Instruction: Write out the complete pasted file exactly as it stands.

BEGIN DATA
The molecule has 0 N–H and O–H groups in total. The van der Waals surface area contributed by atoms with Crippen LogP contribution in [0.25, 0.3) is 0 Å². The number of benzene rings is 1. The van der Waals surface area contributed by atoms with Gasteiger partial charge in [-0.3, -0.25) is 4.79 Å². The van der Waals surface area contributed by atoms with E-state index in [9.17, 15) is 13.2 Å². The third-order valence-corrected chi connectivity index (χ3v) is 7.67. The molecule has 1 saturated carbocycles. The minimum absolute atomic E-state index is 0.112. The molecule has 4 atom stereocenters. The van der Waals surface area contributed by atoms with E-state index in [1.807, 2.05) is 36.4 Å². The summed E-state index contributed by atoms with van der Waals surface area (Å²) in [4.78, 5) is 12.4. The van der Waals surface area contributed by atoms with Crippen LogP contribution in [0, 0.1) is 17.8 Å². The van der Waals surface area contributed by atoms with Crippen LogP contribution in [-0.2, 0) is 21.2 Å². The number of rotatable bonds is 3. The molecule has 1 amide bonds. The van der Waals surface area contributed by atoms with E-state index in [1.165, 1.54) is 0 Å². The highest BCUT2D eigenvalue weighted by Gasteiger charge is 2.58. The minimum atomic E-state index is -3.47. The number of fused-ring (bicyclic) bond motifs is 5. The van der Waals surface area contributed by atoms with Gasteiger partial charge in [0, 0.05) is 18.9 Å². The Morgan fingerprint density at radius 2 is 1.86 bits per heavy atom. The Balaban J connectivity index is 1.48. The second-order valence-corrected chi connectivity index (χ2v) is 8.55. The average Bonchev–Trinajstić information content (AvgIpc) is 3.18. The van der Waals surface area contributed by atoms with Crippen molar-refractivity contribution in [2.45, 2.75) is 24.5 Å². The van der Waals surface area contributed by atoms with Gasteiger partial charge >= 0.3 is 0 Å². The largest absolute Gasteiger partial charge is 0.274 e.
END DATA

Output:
The molecule has 0 N–H and O–H groups in total. The van der Waals surface area contributed by atoms with Crippen LogP contribution in [0.25, 0.3) is 0 Å². The number of benzene rings is 1. The van der Waals surface area contributed by atoms with Gasteiger partial charge in [-0.3, -0.25) is 4.79 Å². The van der Waals surface area contributed by atoms with E-state index in [9.17, 15) is 13.2 Å². The third-order valence-corrected chi connectivity index (χ3v) is 7.67. The molecule has 1 saturated carbocycles. The minimum absolute atomic E-state index is 0.112. The molecule has 4 atom stereocenters. The van der Waals surface area contributed by atoms with E-state index in [1.807, 2.05) is 36.4 Å². The summed E-state index contributed by atoms with van der Waals surface area (Å²) in [4.78, 5) is 12.4. The van der Waals surface area contributed by atoms with Crippen LogP contribution in [0, 0.1) is 17.8 Å². The van der Waals surface area contributed by atoms with Crippen LogP contribution in [-0.2, 0) is 21.2 Å². The number of rotatable bonds is 3. The molecule has 1 amide bonds. The van der Waals surface area contributed by atoms with E-state index in [1.165, 1.54) is 0 Å². The highest BCUT2D eigenvalue weighted by Gasteiger charge is 2.58. The minimum atomic E-state index is -3.47. The number of fused-ring (bicyclic) bond motifs is 5. The van der Waals surface area contributed by atoms with Gasteiger partial charge in [0, 0.05) is 18.9 Å². The Morgan fingerprint density at radius 2 is 1.86 bits per heavy atom. The Balaban J connectivity index is 1.48. The second-order valence-corrected chi connectivity index (χ2v) is 8.55. The average Bonchev–Trinajstić information content (AvgIpc) is 3.18. The van der Waals surface area contributed by atoms with Crippen molar-refractivity contribution in [2.45, 2.75) is 24.5 Å². The van der Waals surface area contributed by atoms with Gasteiger partial charge >= 0.3 is 0 Å². The largest absolute Gasteiger partial charge is 0.274 e.